Help your adult child get better at conversation

May 27 / Michelle Arseneault
Do you worry that your adult child doesn't have friends? Do you think they struggle with social anxiety or have difficulty with the nuances of how to have a conversation?

Here are some ways you can help your adult child get better at conversation

First, and most importantly, ask if they want help. You can start out by talking to them about a friend of yours that struggles with social anxiety. Explain a situation that happened because of it. If your child shows some interest, ask them if that's something they've encountered.

If they open up and admit to similar struggles, offer to help.
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Model a good conversation when talking to your adult child.

When you talk with them, don't be in parent mode.

Use the same conversation etiquette you would use when speaking with a friend or someone you just met. I don't mean you can't talk about an issue. Just speak to them as you would any other adult. They learn by modelling.
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Point out physical cues (discreetly) when you watch your adult child having a conversation.

You can create signals to help your child to pick up on body language in social situations. A cough and then a scratch on your nose might mean the person they are talking to was showing signs of boredom.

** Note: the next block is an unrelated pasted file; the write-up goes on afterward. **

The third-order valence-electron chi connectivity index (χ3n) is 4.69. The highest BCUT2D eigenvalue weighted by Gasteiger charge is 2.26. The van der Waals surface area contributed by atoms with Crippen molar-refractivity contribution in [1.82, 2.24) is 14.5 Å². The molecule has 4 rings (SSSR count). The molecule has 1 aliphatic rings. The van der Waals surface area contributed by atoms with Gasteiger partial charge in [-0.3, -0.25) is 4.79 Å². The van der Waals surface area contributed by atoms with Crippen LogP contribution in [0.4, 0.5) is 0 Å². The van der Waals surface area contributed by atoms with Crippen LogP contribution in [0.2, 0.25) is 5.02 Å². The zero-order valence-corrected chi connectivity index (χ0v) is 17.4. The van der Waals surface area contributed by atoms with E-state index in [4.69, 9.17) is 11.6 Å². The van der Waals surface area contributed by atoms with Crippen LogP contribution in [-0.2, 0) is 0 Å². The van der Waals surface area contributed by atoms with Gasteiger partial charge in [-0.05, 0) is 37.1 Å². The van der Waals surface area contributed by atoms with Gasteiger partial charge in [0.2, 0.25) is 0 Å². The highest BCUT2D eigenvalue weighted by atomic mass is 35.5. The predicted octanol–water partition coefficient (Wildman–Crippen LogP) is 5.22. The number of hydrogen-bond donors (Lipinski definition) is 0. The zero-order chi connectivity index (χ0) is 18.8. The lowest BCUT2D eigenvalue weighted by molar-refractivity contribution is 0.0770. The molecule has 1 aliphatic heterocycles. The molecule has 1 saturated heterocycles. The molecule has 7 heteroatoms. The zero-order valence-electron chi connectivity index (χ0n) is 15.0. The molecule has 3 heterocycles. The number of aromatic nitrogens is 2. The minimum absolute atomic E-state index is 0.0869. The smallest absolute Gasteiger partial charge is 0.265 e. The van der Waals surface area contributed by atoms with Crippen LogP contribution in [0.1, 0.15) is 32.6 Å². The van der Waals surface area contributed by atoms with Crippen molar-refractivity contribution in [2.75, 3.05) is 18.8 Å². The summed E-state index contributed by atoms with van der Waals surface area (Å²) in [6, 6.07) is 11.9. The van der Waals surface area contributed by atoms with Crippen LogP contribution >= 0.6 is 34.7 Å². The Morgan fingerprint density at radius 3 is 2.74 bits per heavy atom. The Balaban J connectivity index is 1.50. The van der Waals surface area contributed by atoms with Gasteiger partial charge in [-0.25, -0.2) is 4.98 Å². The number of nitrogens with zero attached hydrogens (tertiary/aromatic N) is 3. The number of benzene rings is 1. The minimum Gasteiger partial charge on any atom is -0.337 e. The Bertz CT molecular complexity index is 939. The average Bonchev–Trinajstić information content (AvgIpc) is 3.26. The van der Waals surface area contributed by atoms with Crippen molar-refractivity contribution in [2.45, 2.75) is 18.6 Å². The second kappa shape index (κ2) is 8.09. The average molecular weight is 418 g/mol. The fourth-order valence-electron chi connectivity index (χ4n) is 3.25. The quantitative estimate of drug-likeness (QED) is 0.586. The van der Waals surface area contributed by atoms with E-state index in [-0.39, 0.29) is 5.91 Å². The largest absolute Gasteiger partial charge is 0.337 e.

You can also use this technique while watching television. When you notice a social cue on the show you're both watching, rewind it and ask them to pay attention. Then discuss what the behavior was and what it meant. Never do this when other people are around, though. The easiest way to get your adult child to stop listening to you is to embarrass them.
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Practice Turn-Taking when talking to your adult child.

Have practice conversations with them and make a point of taking turns to listen, respond to what the person just said, then add something. The more you practice, the easier it gets.
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Challenge social mistakes with your adult child's conversations.

When you notice they say something rude or hurtful, don't embarrass them in the moment by pointing it out. Instead, write it down so you can remember what happened in detail to explain it to them later. And help them figure out how to make amends with that person.
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I’ve created a free conversation workbook you can download here.

Use it to help someone you love (or yourself) learn how conversations work so they can begin to thrive socially.

The Get Better at Conversation Workbook includes:
  • a 19-page breakdown of the parts of conversation
  • techniques and tips for navigating each part in different scenarios
  • Journal pages with specific techniques to help with practicing the skills
Hey Parents

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